Filed under: Atheism • Belief • Celebrity • Ethics • Faith • God • Inspiration • Nones • Opinion • Spirituality

soundoff (4,964 Responses)
  1. Vic

    I didn't have a chance to follow up on the following since right after I posted it yesterday:


    Well, I believe it is more sophisticated to believe in God and attribute this existence to Him as His creation (God did it) than just simply opt out and not believe in God (Atheism.) An intelligent mind realizes its limits and that there must be/is something bigger than and outside of its limits that is behind all of this existence. On the contrary, not believing in a Supreme Being (God) that created it all is taking the easy way out and very simplistic thinking.

    I don't think Oprah is out of line in her remarks; she addresses the reality of spirituality in human beings, whether all acknowledge it or not.

    On a separate note, isn't it ironic that the author's last name is "Stedman," which is the same as Opera's boyfriend's first name?!

    October 17, 2013 at 2:00 pm |
    • Just the Facts Ma'am...

      "An intelligent mind realizes its limits and that there must be/is something bigger than and outside of its limits that is behind all of this existence." but only a moron would put a face to that something without any evidence, give it a name and start attempting telepathic communication...

      October 17, 2013 at 2:08 pm |
      • benhazin

        The physical universe in all of its wondrous complexity is the totality of all possible evidence of the existence of God. What other evidence could there possibly be. Yet atheists reject the universe. Fibonacci Numbers as a natural constant of existence plainly show that the universe is not guided by randomness but by design. Check out Fibonacci Numbers!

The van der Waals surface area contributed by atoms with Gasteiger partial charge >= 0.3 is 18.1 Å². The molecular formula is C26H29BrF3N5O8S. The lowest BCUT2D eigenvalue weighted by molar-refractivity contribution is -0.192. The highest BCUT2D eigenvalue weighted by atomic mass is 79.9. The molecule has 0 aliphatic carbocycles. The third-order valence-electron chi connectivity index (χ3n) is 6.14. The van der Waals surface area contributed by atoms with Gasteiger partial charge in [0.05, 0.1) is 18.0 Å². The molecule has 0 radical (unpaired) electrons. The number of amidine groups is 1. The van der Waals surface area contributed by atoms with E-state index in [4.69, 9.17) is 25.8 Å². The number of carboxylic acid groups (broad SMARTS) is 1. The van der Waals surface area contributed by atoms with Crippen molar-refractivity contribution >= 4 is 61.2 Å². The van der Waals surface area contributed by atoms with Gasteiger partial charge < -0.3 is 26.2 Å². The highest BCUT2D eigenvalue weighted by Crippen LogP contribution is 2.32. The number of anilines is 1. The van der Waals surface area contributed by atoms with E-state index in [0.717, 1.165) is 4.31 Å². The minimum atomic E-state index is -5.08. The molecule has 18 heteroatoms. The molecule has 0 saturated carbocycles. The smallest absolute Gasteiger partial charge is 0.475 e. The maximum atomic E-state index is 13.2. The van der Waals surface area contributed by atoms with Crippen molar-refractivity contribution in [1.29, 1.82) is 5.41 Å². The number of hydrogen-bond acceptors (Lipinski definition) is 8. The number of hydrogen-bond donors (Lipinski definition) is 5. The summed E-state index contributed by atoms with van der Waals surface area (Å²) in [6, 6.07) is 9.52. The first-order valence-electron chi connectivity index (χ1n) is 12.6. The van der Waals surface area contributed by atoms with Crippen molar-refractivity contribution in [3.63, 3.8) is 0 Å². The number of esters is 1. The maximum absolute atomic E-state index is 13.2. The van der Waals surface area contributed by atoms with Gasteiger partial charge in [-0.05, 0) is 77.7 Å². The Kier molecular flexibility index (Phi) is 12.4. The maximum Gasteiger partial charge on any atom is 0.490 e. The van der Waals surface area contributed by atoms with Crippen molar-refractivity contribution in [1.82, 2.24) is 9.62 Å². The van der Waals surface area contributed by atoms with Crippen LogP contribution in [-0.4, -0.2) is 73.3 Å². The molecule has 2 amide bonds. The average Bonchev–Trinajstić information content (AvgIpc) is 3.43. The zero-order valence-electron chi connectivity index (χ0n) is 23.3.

October 17, 2013 at 2:47 pm |
        • Steel On Target

          My god I can't stop laughing. Your proof of your god is in the Fibonacci Numbers? ahahahaahahahahaha. Talk about seeing the virgin mary in your morning toast.

          October 17, 2013 at 3:02 pm |
        • benhazin

          Not at all. Fibonnacci Numbers just give the lie to the Atheist claim that the universe is based on random occurences. Check wit Dr. DeGrasse or any good physicist.

          October 17, 2013 at 3:08 pm |
        • Steel On Target

          You clearly have no idea what you are talking about. Sounds like you pulled that one from the creationist hand book.

          October 17, 2013 at 3:20 pm |
    • I'm not a GOPer, nor do I play one on TV

      " isn't it ironic that the author's last name is "Stedman," which is the same as Opera's boyfriend's first name?!

      I thought so.

      October 17, 2013 at 2:08 pm |
      • Patty Biller

        yes, I found that strange. Not a common name, either...